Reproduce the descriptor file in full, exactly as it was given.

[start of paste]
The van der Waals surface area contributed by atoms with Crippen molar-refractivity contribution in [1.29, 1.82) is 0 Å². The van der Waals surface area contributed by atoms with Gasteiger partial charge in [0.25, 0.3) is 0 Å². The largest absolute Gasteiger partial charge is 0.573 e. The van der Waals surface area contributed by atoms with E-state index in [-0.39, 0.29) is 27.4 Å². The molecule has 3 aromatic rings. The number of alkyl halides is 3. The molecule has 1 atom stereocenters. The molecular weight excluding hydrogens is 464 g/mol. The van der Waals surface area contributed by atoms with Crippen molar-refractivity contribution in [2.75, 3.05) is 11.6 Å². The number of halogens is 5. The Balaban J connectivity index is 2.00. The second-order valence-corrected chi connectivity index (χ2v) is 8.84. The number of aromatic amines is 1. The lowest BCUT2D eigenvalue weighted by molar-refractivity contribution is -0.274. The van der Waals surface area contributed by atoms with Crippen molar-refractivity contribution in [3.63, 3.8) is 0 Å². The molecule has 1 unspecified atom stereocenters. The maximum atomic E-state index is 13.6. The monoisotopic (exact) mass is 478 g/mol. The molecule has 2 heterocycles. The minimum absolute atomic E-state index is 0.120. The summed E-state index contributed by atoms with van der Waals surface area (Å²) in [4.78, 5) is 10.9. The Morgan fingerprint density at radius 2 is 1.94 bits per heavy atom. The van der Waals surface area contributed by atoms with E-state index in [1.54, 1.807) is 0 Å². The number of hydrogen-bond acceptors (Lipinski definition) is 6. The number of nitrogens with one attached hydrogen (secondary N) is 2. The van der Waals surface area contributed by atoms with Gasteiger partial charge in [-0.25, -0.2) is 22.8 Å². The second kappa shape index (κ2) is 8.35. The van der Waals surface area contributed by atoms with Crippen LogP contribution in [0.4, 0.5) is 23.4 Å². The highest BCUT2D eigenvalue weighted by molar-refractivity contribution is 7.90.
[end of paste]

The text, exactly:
The van der Waals surface area contributed by atoms with Crippen molar-refractivity contribution in [1.29, 1.82) is 0 Å². The van der Waals surface area contributed by atoms with Gasteiger partial charge in [0.25, 0.3) is 0 Å². The largest absolute Gasteiger partial charge is 0.573 e. The van der Waals surface area contributed by atoms with E-state index in [-0.39, 0.29) is 27.4 Å². The molecule has 3 aromatic rings. The number of alkyl halides is 3. The molecule has 1 atom stereocenters. The molecular weight excluding hydrogens is 464 g/mol. The van der Waals surface area contributed by atoms with Crippen molar-refractivity contribution in [2.75, 3.05) is 11.6 Å². The number of halogens is 5. The Balaban J connectivity index is 2.00. The second-order valence-corrected chi connectivity index (χ2v) is 8.84. The number of aromatic amines is 1. The lowest BCUT2D eigenvalue weighted by molar-refractivity contribution is -0.274. The van der Waals surface area contributed by atoms with Crippen molar-refractivity contribution in [3.63, 3.8) is 0 Å². The molecule has 1 unspecified atom stereocenters. The maximum atomic E-state index is 13.6. The monoisotopic (exact) mass is 478 g/mol. The molecule has 2 heterocycles. The minimum absolute atomic E-state index is 0.120. The summed E-state index contributed by atoms with van der Waals surface area (Å²) in [4.78, 5) is 10.9. The Morgan fingerprint density at radius 2 is 1.94 bits per heavy atom. The van der Waals surface area contributed by atoms with E-state index in [1.54, 1.807) is 0 Å². The number of hydrogen-bond acceptors (Lipinski definition) is 6. The number of nitrogens with one attached hydrogen (secondary N) is 2. The van der Waals surface area contributed by atoms with Gasteiger partial charge in [-0.25, -0.2) is 22.8 Å². The second kappa shape index (κ2) is 8.35. The van der Waals surface area contributed by atoms with Crippen LogP contribution in [0.4, 0.5) is 23.4 Å². The highest BCUT2D eigenvalue weighted by molar-refractivity contribution is 7.90.